It has been snowing in central Pennsylvannia and last time I went out to the hive there were several dead bees on the ground. I smiled. My bees are alive!
In winter the hive is ghostly quiet and appears to be dead. But inside the bees have huddled into a cluster surrounding the queen. They maintain a temp of 90F by muscle contractions. Basically they’re shivering to produce heat. Maintaining the cluster at all costs, bees carry and pass honey from the perimeter to the center. They cannot leave its warmth to seek out stores farther away in the hive. They can starve to death just inches from honey. Dedicated unconditionally to colony welfare, a starving bee will pass the last drop of honey forward rather than consume it.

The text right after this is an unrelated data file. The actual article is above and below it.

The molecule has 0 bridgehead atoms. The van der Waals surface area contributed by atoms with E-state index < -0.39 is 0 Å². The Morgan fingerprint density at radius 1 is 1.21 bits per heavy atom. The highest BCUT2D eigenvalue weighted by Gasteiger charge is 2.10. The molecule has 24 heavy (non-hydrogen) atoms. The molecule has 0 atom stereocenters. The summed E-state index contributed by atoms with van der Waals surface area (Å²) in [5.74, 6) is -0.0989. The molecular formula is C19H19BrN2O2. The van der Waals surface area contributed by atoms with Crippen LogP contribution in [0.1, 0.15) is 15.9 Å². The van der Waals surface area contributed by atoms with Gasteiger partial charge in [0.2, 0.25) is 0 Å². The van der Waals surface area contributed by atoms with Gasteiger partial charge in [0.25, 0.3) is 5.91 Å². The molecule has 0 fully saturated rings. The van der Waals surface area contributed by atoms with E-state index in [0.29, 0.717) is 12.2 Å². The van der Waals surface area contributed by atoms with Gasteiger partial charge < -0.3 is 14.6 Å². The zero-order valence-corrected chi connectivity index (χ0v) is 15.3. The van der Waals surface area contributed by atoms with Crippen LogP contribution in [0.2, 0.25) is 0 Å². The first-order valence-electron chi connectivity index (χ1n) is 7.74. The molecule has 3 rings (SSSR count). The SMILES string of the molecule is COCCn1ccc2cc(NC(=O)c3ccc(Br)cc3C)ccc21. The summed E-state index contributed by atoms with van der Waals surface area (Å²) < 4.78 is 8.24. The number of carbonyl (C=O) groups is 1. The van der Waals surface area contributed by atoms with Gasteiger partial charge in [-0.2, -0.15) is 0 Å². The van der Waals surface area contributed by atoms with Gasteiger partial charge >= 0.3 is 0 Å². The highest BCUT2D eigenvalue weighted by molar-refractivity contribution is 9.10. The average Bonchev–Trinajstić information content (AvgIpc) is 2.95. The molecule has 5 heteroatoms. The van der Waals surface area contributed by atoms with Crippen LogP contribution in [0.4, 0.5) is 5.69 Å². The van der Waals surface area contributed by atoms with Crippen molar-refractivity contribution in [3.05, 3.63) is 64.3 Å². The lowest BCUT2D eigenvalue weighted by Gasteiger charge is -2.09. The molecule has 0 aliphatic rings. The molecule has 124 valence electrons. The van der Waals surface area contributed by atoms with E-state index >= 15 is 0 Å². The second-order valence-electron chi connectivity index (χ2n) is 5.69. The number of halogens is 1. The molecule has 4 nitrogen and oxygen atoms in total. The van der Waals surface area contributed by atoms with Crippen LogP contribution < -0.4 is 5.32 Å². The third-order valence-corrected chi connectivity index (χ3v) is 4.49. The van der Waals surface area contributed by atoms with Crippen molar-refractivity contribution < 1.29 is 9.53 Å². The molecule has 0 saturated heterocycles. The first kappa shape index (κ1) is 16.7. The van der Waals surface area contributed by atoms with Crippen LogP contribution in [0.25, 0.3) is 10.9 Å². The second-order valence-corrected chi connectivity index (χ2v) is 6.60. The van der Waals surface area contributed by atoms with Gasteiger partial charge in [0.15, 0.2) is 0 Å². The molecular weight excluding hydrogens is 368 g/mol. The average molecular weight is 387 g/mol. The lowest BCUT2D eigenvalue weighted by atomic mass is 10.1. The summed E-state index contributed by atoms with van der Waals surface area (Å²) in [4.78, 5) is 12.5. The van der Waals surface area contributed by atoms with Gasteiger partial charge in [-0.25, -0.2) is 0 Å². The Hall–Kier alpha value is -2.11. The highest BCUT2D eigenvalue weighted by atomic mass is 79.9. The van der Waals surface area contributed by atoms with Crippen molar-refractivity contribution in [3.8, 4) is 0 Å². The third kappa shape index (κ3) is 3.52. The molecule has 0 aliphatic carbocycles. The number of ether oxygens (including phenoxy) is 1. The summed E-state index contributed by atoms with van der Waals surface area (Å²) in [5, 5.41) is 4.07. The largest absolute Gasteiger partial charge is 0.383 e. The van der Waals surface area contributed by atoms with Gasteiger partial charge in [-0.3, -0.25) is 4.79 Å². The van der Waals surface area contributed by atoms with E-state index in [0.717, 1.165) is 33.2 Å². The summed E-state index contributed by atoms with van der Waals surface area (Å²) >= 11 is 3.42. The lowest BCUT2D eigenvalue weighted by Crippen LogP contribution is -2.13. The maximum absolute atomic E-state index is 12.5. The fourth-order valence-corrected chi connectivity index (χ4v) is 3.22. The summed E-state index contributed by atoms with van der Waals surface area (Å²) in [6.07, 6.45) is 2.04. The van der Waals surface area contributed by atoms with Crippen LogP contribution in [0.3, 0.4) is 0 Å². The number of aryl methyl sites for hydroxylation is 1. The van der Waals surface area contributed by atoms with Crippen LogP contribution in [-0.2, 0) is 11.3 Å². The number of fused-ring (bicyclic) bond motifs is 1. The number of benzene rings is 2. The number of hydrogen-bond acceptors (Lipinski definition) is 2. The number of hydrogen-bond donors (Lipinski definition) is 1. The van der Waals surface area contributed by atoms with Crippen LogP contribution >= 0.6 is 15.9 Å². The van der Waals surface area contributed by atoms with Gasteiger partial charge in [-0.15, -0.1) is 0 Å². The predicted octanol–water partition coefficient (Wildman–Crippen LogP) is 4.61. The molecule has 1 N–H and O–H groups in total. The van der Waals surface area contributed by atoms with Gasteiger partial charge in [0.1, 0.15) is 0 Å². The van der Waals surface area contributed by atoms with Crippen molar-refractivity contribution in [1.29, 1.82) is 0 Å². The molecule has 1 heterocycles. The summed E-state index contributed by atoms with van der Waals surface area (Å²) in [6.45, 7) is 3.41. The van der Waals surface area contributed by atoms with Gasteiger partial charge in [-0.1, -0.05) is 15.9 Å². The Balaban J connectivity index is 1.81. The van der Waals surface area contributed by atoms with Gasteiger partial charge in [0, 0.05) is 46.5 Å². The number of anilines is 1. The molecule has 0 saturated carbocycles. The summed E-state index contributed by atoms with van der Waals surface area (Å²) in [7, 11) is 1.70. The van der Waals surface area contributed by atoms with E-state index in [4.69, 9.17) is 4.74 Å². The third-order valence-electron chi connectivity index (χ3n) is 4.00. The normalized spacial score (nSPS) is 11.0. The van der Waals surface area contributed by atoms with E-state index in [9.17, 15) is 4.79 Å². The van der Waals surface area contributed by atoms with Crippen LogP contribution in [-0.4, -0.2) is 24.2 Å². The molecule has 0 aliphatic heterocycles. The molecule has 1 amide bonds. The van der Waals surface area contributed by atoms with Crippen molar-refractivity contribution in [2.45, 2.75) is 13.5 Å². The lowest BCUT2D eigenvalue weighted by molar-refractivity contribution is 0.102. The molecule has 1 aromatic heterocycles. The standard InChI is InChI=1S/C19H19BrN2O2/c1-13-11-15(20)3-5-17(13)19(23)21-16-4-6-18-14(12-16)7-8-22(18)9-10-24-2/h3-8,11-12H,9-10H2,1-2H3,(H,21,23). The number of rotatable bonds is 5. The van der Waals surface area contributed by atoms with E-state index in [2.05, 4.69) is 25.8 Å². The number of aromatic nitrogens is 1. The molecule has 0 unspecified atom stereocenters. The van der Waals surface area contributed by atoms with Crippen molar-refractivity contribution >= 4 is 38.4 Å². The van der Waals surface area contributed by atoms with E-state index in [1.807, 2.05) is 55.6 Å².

On sunny days some bees will fly outside to defecate since they are fastidious when it comes to cleanliness within the hive. Unfortunately, just because the sun is out doesn’t mean they’ll make it back without falling to the ground, particularly when the temps are still barely above freezing.
I must wait till spring to inspect the hive, but these bee losses are usually a sign of a healthy colony.